Jun. 27, 1999

Managing the Common Herd: Two Approaches for Senior Management

by Julie O'Callaghan

Broadcast Date: SUNDAY: June 27, 1999

Poem: "Managing the Common Herd: Two Approaches for Senior Management," by Julie O'Callaghan, from What's What (Bloodaxe Books).

It's the birthday in Brooklyn, 1953, of novelist ALICE MCDERMOTT, author of That Night (1987), At Weddings and Wakes (1992) and Charming Billy, which won last year's National Book Award. Her parents discouraged her from becoming a writer because they thought she'd starve. But she entered the writing program at the University of New Hampshire, then came out with her first novel, The Bigamist's Daughter. She says, "There has to be an obsession with the act of writing.... It's too hard, too unpleasant too often, without that. When I'm not writing—and I have considered many times trying something else—I can't make sense out of anything. I feel the need to make some sense and find some order, and writing fiction is the only way I've found that seems to begin to do that."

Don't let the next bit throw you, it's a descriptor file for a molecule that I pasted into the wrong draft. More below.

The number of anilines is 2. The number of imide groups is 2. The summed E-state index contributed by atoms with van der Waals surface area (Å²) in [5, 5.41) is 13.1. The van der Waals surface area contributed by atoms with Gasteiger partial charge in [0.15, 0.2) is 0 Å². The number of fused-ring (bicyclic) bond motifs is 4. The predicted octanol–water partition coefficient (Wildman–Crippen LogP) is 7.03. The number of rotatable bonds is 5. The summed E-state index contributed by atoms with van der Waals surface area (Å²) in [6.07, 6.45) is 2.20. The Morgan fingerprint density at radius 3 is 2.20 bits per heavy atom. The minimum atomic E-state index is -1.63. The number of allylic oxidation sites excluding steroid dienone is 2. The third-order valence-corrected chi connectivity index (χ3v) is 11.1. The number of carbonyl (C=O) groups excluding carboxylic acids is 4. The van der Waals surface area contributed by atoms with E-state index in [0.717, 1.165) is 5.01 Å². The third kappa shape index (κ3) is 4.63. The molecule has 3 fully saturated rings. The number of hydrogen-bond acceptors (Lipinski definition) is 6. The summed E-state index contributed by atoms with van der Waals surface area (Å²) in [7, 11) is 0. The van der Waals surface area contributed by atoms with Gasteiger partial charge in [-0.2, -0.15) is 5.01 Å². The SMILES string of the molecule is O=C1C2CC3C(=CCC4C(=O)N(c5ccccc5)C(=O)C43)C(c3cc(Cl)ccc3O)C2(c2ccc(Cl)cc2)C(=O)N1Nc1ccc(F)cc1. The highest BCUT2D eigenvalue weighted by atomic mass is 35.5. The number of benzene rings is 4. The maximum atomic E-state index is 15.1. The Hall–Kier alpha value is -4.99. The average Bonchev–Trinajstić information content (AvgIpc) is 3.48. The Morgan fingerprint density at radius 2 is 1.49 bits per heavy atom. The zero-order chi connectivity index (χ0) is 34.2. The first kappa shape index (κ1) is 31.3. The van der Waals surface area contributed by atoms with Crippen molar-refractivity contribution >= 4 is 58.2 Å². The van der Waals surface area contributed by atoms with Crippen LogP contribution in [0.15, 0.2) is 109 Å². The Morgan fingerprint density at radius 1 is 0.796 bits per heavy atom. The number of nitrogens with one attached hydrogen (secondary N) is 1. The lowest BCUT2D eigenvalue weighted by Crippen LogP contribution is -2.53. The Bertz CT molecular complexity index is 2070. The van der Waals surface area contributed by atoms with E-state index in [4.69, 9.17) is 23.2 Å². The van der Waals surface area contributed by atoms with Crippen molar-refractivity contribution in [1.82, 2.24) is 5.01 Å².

It's novelist CHARLIE SMITH's birthday, in Moultrie, Georgia, 1947, author of Canaan, Shine Hawk, and The Lives of the Dead. His most recent, Cheap Ticket to Heaven, is about Jack and Clare, a husband and wife criminal team who try to get to heaven through a series of bank robberies and murders.

It's novelist RUSSELL HILL's birthday, in Spring Valley, Illinois, 1935, a California high school English teacher for 25 years, best known for his 1991 book Lucy Bloomer; about a middle-aged professor who hooks up with Lucy, a 93-year-old California nursing home resident who claims to have been the mistress of five U.S. presidents.

It's poet FRANK O'HARA's birthday, in Baltimore, 1926, whose Collected Poems won the 1972 National Book Award, six years after his death.

Be well, do good work, and keep in touch.®




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